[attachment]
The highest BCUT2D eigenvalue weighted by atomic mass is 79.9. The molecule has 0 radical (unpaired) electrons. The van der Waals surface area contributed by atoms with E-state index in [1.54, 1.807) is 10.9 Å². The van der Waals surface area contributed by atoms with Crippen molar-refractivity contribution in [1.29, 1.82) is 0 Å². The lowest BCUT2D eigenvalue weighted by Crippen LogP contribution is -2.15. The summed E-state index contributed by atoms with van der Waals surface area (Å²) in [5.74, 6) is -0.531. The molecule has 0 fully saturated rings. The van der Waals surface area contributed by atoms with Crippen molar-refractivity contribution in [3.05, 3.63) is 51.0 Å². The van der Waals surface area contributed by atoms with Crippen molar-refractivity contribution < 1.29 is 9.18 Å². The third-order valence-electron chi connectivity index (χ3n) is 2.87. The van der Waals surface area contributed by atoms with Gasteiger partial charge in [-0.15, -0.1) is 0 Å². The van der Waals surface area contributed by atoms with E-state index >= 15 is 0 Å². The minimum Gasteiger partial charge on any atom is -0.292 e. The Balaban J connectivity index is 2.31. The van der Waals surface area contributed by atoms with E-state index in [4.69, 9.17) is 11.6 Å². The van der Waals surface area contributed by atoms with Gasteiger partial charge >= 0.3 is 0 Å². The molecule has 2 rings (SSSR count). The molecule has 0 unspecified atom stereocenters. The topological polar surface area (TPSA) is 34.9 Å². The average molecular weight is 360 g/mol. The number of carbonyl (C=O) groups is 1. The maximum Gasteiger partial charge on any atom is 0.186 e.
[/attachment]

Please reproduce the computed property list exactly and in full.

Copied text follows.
The highest BCUT2D eigenvalue weighted by atomic mass is 79.9. The molecule has 0 radical (unpaired) electrons. The van der Waals surface area contributed by atoms with E-state index in [1.54, 1.807) is 10.9 Å². The van der Waals surface area contributed by atoms with Crippen molar-refractivity contribution in [1.29, 1.82) is 0 Å². The lowest BCUT2D eigenvalue weighted by Crippen LogP contribution is -2.15. The summed E-state index contributed by atoms with van der Waals surface area (Å²) in [5.74, 6) is -0.531. The molecule has 0 fully saturated rings. The van der Waals surface area contributed by atoms with Crippen molar-refractivity contribution in [3.05, 3.63) is 51.0 Å². The van der Waals surface area contributed by atoms with Crippen molar-refractivity contribution < 1.29 is 9.18 Å². The third-order valence-electron chi connectivity index (χ3n) is 2.87. The van der Waals surface area contributed by atoms with Gasteiger partial charge in [-0.15, -0.1) is 0 Å². The van der Waals surface area contributed by atoms with E-state index >= 15 is 0 Å². The minimum Gasteiger partial charge on any atom is -0.292 e. The Balaban J connectivity index is 2.31. The van der Waals surface area contributed by atoms with E-state index in [4.69, 9.17) is 11.6 Å². The van der Waals surface area contributed by atoms with Gasteiger partial charge >= 0.3 is 0 Å². The molecule has 2 rings (SSSR count). The molecule has 0 unspecified atom stereocenters. The topological polar surface area (TPSA) is 34.9 Å². The average molecular weight is 360 g/mol. The number of carbonyl (C=O) groups is 1. The maximum Gasteiger partial charge on any atom is 0.186 e.